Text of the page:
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This is what happen’s when you give a four-year old a go pro.

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It’s amazing the reaction Alec got with the camera. I certainty don’t get this sort of excitement when I have the camera.

By mid morning on the third day the sand dunes started to become smaller and the track less sandy. We stopped for lunch at an abandoned oil well. It is now a running bore, creating a small oasis in the desert. While stopped we inflated our tyres back to gravel road pressures. The soft sand dunes behind us now.

After lunch we continued along the dry and dusty track to Dalhousie ruins. The ruins were the original homestead of the first settles in the area. It’s hard to believe that a living was made from such a vast and unforgiving landscape. The area is no longer farmed and is part of the Witjira National Park. We left the ruins and made our way to Dalhousie Springs. Our camp for the night.

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Alec in front of some of the Dalhousie ruins. You have to be tough to live out here.

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Alec enjoying a swim in the Dahousie springs.

Once camp was set up we had a swim in the spring. It was like having a warm bath. Which was good, we hadn’t had a bath or shower for three days.

We spent the night in the tent. We were warned that the mosquitoes would be bad. This created a bit of a problem. Normally we would have dinner early before the mosquitoes arrived. We couldn’t do that this time as the fly’s were bad. I wasn’t taking any risks, mosquitoes love Alec. I decided we would eat a whatever was handy meal in the tent and chill till bed time. We both had fun reading books and playing games till we both nodded of to the sound of dingo’s howling in the distant.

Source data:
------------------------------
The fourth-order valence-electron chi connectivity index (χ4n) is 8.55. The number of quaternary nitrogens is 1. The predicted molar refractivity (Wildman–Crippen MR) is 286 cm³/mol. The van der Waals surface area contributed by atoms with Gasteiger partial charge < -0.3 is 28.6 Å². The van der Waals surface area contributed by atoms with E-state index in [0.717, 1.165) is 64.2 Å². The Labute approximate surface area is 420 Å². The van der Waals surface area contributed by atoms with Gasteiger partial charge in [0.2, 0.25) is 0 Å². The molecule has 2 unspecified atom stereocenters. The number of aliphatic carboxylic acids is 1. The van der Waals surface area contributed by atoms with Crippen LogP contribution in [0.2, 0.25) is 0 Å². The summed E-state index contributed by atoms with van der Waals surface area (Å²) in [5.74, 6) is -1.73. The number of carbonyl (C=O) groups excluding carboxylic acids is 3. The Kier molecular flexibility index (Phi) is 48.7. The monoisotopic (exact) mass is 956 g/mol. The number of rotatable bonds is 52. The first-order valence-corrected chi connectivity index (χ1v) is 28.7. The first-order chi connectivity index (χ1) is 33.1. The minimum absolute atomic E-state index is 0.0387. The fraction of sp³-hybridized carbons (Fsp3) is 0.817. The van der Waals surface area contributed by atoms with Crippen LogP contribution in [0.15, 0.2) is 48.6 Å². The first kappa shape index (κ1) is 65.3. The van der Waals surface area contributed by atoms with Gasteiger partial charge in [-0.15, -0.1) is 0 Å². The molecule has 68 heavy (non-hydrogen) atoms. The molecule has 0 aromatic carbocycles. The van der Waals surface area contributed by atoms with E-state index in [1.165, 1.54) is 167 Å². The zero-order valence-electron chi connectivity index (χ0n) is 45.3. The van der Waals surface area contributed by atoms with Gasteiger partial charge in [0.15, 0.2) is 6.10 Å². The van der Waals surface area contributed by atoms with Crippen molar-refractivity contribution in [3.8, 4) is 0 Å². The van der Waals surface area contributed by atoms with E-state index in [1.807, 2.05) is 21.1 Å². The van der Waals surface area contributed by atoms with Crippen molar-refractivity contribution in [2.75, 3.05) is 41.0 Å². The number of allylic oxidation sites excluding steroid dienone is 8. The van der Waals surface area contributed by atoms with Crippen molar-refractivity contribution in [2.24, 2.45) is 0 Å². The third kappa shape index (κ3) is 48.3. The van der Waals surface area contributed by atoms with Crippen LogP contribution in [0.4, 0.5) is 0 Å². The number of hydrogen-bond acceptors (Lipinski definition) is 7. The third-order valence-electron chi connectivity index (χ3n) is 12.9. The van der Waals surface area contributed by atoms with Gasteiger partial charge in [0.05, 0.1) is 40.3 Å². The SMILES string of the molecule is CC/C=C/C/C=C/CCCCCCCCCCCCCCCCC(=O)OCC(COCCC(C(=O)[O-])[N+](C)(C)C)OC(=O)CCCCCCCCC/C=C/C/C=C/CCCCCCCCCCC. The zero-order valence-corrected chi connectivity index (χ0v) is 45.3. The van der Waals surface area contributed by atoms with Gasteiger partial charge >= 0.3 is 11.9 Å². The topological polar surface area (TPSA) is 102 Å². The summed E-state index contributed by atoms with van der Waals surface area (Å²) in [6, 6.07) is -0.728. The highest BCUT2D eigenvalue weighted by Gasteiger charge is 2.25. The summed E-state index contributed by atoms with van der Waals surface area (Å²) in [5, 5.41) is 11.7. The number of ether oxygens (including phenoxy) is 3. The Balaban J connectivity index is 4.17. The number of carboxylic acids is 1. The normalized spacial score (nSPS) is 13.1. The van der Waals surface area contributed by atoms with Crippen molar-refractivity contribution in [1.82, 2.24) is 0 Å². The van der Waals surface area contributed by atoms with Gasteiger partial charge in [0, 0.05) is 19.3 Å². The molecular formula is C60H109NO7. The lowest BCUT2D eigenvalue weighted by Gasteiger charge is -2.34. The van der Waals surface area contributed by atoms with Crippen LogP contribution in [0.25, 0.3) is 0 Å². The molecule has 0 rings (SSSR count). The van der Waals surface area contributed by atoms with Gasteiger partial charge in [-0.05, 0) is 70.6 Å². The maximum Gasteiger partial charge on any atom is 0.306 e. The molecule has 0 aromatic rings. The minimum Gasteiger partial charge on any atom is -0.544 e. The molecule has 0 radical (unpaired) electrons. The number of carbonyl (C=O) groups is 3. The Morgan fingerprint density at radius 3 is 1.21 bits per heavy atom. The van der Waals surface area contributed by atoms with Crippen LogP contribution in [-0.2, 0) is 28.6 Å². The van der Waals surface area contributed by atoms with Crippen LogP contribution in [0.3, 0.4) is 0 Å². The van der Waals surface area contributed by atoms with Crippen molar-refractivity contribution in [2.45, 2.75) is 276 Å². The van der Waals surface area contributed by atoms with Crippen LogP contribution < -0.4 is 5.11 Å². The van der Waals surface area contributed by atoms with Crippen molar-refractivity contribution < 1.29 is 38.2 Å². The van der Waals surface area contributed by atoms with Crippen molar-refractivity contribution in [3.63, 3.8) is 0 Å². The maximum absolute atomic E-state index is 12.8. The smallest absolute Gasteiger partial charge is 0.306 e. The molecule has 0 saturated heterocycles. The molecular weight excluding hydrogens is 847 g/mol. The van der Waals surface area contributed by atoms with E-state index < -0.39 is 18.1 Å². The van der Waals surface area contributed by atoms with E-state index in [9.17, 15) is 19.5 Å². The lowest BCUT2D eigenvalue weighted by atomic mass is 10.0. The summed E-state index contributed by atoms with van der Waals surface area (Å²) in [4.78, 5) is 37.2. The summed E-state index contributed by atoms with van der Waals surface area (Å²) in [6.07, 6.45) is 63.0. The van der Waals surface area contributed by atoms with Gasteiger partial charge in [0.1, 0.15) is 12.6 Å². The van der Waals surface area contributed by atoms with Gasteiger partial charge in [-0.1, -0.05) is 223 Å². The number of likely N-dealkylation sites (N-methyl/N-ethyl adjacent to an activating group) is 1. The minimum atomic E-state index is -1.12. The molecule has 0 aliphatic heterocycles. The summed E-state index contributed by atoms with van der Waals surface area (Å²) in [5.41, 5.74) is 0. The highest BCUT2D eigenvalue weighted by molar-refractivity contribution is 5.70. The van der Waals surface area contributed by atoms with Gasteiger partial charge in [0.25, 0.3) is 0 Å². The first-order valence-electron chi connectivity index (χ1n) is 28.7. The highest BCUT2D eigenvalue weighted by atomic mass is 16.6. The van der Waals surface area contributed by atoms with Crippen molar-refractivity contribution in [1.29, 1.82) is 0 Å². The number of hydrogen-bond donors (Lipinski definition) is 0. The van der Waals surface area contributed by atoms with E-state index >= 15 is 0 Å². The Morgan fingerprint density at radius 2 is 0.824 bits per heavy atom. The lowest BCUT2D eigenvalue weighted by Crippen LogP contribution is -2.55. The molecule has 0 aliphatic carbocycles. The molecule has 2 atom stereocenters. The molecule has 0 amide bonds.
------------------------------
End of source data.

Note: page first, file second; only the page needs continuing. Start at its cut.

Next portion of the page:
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 I couldn’t cook so this is what we had. It wasn’t very flash but it filled our bellies and we didn’t get eaten by mosquitos.

The next morning we set off to visit the first slice of civilisation that we had seen since leaving Birdsville three days earlier. Mt Dare Hotel. Which is the finishing point of our Simpson desert crossing. Here we fueled up the cars, had lunch, toke photo’s and enjoyed the feeling of satisfaction of what we had achieved. Alec even got a well deserved ice cream.IMG_3917IMG_0558

We then headed north, leaving South Australia and entering Northern Territory and to our last camp for the tour. Old Anandado Station. Our camp was situated at the old homestead of outback pioneer Molly Clark. She passed away in 2012. The homestead has been preserved as a museum and is open to the public for viewing.

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It was green around the homestead. Some very localised rain had fallen in the area. 

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The resting place of Molly Clark. Also in the photo is the current caretaker. He has lived and worked in the area most his life. Well worth a chat around the camp fire.

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Not a bad sunset.

We had a slow start in the morning for our last day of the tour. Alice Springs our destination and a day of driving. However it was some of the most interesting driving on the tour.

 

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We traveled parallel with the dunes for a some time. For some reason I really enjoyed the drive.